Where is the best place to buy Shweshwe cloth?
This was the first question I was faced with recently at the breakfast table. Guests wanted to buy Sheshwe cloth to take home to Germany. With its German origins they felt a particular connection to this indigo blue cloth which has become so synonymous with South African traditional fabric. I pointed them to Arthur Bales in Linden – that amazing haberdashery store with its old-world feel. Or else suggested they could go to the very third world vibe of the Fashion District in downtown Joburg.
What’s in a name?
They were fascinated with the history of Shweshwe which gets its name from the Sotho king Moshoeshoe [Moshweshwe] I after French missionaries presented him with some of the indigo printed cloth in the 1840s. The cloth was further popularized in the Eastern Cape when German settlers in the late 1850s often chose to wear the blue cloth which echoed the German Blaudruk. Xhosa women gradually added what they termed Ujamani to their red blanket clothing. Shweshwe clothing is traditionally worn by newly married Xhosa women, known as makoti, and married Sotho women.
Block and Discharge printing – what does this mean?
The first indigo cloth was introduced to the Cape when it became a seaport. At that stage the indigo dye was made from natural material and most of the cloth came from India via Holland. The printing technique used was known as block and discharge. The block refers to the woodblock out of which the patterns were gouged before being soaked in dye and pressed onto the fabric. And the discharge refers to the bleaching of the indigo to produce the white areas. In the early 1860s a German developed a synthetic indigo.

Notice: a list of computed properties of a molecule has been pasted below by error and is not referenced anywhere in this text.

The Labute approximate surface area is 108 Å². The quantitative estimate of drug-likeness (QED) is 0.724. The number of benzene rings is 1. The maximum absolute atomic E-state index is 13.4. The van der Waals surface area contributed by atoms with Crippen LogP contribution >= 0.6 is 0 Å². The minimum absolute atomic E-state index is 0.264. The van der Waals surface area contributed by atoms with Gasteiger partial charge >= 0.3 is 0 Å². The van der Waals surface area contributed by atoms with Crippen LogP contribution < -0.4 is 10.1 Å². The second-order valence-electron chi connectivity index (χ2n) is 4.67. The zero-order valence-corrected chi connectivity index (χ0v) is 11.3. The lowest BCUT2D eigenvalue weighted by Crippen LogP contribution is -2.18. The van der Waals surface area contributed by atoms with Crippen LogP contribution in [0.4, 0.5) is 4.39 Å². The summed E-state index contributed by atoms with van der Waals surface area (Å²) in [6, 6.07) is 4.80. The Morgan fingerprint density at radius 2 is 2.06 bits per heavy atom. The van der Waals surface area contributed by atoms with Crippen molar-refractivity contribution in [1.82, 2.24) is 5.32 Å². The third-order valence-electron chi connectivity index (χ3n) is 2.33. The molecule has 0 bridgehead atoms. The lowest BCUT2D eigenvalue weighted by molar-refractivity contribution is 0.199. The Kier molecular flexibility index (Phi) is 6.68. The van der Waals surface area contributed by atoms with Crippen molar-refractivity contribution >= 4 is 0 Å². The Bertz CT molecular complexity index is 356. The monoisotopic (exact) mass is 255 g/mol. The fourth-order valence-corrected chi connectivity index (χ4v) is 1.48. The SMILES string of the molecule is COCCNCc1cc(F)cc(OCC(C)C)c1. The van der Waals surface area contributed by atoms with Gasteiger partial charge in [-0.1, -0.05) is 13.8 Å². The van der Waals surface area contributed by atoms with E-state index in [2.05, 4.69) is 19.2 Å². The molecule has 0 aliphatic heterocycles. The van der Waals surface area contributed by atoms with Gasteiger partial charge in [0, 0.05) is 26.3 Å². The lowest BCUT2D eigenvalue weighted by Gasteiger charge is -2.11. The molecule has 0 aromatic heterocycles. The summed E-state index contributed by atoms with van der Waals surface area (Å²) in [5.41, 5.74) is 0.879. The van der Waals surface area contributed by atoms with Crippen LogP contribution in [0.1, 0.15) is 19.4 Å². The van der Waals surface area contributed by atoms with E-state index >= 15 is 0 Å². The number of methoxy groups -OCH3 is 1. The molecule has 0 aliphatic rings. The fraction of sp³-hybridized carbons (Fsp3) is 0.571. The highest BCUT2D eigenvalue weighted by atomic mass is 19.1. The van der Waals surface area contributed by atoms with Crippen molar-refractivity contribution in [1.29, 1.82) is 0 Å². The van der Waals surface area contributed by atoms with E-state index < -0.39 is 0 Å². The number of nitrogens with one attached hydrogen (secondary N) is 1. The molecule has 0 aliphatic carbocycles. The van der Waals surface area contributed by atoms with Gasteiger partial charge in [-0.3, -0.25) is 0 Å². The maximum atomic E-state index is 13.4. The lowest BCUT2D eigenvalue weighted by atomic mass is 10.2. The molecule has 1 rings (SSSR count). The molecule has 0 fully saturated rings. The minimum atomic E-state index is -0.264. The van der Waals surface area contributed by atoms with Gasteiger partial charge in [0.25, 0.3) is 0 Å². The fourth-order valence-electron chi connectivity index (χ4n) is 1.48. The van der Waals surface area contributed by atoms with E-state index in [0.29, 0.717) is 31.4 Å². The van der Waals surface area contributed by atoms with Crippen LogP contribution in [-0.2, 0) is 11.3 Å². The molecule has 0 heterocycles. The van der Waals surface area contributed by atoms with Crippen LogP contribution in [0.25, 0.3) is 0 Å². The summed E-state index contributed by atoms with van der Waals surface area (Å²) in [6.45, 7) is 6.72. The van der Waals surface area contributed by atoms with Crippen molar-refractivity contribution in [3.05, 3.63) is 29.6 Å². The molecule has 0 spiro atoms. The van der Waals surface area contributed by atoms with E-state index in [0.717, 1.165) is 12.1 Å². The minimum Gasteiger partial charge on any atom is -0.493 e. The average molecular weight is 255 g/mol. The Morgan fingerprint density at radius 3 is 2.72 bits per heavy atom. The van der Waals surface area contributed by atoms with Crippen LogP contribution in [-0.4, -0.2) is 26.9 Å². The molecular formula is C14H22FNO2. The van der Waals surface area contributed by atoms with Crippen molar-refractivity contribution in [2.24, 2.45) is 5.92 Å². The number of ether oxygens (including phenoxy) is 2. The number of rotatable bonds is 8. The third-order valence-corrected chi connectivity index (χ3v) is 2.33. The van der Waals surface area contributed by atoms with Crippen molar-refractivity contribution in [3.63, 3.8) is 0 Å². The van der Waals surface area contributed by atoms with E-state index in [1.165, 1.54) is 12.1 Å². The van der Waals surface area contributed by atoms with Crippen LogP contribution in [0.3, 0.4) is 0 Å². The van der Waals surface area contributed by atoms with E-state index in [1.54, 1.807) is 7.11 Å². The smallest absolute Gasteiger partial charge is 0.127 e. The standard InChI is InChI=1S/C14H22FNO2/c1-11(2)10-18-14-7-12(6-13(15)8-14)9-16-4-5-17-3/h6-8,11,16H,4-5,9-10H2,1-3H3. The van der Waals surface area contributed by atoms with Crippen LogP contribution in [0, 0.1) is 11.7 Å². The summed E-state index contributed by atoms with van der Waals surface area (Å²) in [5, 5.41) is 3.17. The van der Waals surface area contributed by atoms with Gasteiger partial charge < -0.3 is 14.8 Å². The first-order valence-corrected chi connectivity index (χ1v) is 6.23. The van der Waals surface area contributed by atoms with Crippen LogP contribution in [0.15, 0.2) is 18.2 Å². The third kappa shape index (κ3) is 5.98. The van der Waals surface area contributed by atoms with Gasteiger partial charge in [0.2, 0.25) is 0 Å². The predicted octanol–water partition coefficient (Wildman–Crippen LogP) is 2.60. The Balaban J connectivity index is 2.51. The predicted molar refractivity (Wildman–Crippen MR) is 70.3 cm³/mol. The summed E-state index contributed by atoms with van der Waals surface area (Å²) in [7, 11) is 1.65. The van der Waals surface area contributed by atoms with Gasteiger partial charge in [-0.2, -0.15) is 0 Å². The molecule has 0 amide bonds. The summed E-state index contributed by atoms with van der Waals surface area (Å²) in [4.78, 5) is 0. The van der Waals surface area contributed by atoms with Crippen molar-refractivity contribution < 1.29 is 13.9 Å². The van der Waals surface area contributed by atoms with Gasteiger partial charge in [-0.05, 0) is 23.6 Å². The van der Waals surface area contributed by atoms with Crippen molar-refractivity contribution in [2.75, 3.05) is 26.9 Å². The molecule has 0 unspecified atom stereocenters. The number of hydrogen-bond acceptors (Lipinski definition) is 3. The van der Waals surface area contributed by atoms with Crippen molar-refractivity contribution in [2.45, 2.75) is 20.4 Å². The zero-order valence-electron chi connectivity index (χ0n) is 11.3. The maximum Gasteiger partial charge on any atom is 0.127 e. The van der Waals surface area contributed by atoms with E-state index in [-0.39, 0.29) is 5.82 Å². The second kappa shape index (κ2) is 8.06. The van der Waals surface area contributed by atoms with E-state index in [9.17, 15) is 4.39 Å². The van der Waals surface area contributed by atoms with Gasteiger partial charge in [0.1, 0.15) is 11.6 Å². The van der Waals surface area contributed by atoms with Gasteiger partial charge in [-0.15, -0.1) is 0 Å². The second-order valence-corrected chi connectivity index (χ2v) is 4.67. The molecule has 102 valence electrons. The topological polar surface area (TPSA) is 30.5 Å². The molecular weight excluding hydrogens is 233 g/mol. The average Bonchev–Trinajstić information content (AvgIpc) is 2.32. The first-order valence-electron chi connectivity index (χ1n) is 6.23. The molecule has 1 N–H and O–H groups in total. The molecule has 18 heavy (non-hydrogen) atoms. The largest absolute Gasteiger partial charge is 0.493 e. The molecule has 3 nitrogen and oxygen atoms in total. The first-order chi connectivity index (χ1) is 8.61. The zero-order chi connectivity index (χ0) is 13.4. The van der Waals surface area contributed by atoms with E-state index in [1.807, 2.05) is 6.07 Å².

From Europe to South Africa
By the 1930s the cloth was being made in Lancashire in England. There were several factories making the cloth. The largest was Spruce Manufacturing which produced the brand name, Three Cats – the one which was exported to South Africa . In 1992 Da Gama Textiles bought the sole rights to Three Cats and the original engraved copper rollers were shipped to South Africa. Da Gama Textiles uses cotton from Southern Africa, mostly from Kwazulu Natal. The traditional block and discharge process is still used (although the woodblock is now a copper roller). The fabric is fed through copper rollers seen on the right, which have patterns etched on the surface, allowing a weak acid solution to be fed into the fabric, bleaching out the distinctive white designs.
Starched stiffness – signifier of authenticity
Isishweshwe has a distinctive prewash stiffness and smell which is very much part of its appeal and popularity. During the long sea voyage from the UK to South Africa, starch was used to preserve the fabric and this gave it its characteristic stiffness. After washing, the stiffness disappears to leave behind a beautiful soft cotton fabric. Apparently at one stage the fabric was no longer starched but when sales dropped, it was reintroduced.
From ‘tradition’ to high fashion
Mma Precious Ramotswe in The No. 1 Ladies’ Detective Agency wore outfits made from Shweshwe.
A fascinating history which is all the more interesting when seen within the context of Homi Bhaba’s notion of hybridity.
For Da Gama Shweshwe patterns and designs see www.dagama.co.za/product-category/home-sewing/three-cats/